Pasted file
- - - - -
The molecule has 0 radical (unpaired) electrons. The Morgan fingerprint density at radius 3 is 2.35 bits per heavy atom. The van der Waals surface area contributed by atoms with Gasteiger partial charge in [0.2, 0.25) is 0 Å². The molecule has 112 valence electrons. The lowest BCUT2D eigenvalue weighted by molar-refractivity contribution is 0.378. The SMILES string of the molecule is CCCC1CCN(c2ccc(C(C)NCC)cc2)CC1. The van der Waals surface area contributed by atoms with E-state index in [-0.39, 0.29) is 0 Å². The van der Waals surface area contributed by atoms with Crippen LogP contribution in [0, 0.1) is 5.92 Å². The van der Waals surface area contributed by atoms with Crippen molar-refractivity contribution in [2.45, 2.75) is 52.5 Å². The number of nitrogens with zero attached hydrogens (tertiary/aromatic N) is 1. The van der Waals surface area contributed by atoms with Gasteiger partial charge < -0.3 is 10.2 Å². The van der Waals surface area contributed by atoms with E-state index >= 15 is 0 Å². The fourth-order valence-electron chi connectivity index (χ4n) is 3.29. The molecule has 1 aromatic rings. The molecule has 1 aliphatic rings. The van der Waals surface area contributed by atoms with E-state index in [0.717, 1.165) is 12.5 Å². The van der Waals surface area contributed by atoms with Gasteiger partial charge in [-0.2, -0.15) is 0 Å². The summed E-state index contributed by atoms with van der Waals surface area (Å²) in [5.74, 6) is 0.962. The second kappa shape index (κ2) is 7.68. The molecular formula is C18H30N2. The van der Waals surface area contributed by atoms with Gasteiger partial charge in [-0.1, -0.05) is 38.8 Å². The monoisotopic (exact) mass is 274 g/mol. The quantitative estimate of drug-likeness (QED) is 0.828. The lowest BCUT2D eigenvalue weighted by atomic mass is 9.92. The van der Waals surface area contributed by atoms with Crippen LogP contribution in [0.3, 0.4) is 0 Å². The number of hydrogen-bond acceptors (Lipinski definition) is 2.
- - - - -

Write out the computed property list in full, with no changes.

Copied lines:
The molecule has 0 radical (unpaired) electrons. The Morgan fingerprint density at radius 3 is 2.35 bits per heavy atom. The van der Waals surface area contributed by atoms with Gasteiger partial charge in [0.2, 0.25) is 0 Å². The molecule has 112 valence electrons. The lowest BCUT2D eigenvalue weighted by molar-refractivity contribution is 0.378. The SMILES string of the molecule is CCCC1CCN(c2ccc(C(C)NCC)cc2)CC1. The van der Waals surface area contributed by atoms with E-state index in [-0.39, 0.29) is 0 Å². The van der Waals surface area contributed by atoms with Crippen LogP contribution in [0, 0.1) is 5.92 Å². The van der Waals surface area contributed by atoms with Crippen molar-refractivity contribution in [2.45, 2.75) is 52.5 Å². The number of nitrogens with zero attached hydrogens (tertiary/aromatic N) is 1. The van der Waals surface area contributed by atoms with Gasteiger partial charge < -0.3 is 10.2 Å². The van der Waals surface area contributed by atoms with E-state index >= 15 is 0 Å². The fourth-order valence-electron chi connectivity index (χ4n) is 3.29. The molecule has 1 aromatic rings. The molecule has 1 aliphatic rings. The van der Waals surface area contributed by atoms with E-state index in [0.717, 1.165) is 12.5 Å². The van der Waals surface area contributed by atoms with Gasteiger partial charge in [-0.2, -0.15) is 0 Å². The summed E-state index contributed by atoms with van der Waals surface area (Å²) in [5.74, 6) is 0.962. The second kappa shape index (κ2) is 7.68. The molecular formula is C18H30N2. The van der Waals surface area contributed by atoms with Gasteiger partial charge in [-0.1, -0.05) is 38.8 Å². The monoisotopic (exact) mass is 274 g/mol. The quantitative estimate of drug-likeness (QED) is 0.828. The lowest BCUT2D eigenvalue weighted by atomic mass is 9.92. The van der Waals surface area contributed by atoms with Crippen LogP contribution in [0.3, 0.4) is 0 Å². The number of hydrogen-bond acceptors (Lipinski definition) is 2.